The head of a prestigious Cambridge University college at the center of a controversy over whether to keep a memorial to a benefactor involved in the slave trade has expressed shock at a recent church court ruling that it should remain in the college’s chapel.
Tobias Rustat, a 17th-century benefactor of Jesus College, had ties to slavery that are widely acknowledged. The college had applied to the Diocese of Ely to have the memorial removed and placed elsewhere on campus, stating that its presence was negatively affecting the church’s mission and ministry.
In the end, the college lost the case, which prompted Sonita Alleyne, the master of Jesus College, to say that the ruling was a critical moment for the Church of England, which has apologized for its connections to the transatlantic slave trade. "It’s the church’s first exam," she said, "a church that owned slaves in the 17th century."
Alleyne, the first black master of an Oxbridge college and the first woman to serve as master of Jesus College since its founding in 1496, was born in Barbados and grew up in east London.
She said she was surprised by the ruling, expressing her disappointment that the Church of England appeared to be telling black people to "put up and shut up and pray under a memorial to a slave trader."
"There is such a thing as racial dignity in worship," she added. "That’s something that has been ignored."
Alleyne also noted that the epitaph for Tobias Rustat neglected to mention his association with the slave trade and that the church should take this into account when deciding whether it should be allowed to remain.
Despite the controversy, Alleyne has overseen a significant increase in diversity at Jesus College, with the 2020 cohort being the most diverse in its history. She has also worked to promote better career opportunities for students while encouraging members of the college to make a difference in their community.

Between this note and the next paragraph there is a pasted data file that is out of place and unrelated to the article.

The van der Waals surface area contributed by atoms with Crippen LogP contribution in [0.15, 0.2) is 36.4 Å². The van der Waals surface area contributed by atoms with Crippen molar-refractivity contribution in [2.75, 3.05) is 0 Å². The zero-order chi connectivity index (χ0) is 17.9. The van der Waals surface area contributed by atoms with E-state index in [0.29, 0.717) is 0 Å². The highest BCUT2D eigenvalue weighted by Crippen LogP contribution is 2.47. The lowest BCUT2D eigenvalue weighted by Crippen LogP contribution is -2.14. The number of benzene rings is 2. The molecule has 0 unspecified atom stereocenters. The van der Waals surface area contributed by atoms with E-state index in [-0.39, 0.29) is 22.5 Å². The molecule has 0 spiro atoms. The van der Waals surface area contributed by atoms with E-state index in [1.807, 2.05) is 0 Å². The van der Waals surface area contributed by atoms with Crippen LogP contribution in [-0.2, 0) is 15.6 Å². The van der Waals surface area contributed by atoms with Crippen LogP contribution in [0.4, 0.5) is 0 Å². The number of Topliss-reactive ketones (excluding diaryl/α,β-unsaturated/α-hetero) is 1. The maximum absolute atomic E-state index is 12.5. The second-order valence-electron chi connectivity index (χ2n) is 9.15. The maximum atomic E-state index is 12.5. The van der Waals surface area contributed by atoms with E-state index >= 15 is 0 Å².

Although he attended meetings, he did not receive any dividends. Nonetheless, he was aware of the many lost lives and cargo associated with his investment in one of the most profitable transatlantic slave trading enterprises. The true cost of his investment was the exploitation, branding, rape, and death of thousands of people.
The recent judgment surprising many, even the Archbishop of Canterbury, who expressed his support for the removal of the memorial and urged the church to take corrective action. Alleyne, however, faces the prospect of continuing to worship in the shadow of a slave-trader’s memorial with a sense of anger and disappointment.
"This is a momentous time for the church’s reparation of its past role in the slave trade," said Alleyne. "But this is not appropriate, it is distasteful, it is as though one is telling Rosa Parks to ‘sit at the back of the bus.’ These thoughts are nonsensical."
Alleyne is disappointed with the decision and with people from outside the community making decisions based on old norms. "We can’t believe this is the outcome," she adds.
The college authorities are now considering their legal options, while Alleyne finds it impossible to enter the chapel. Any official ceremonies that might take place in the chapel will now be shifted to some other location.
"The church is supposed to care for everyone without any prejudices. Love must be demonstrated, not just spoken of. They cannot insist on us to put up and shut up and get on with it. It is unacceptable."
The judgment appears to say that if people do not want to attend the chapel, they should not bother.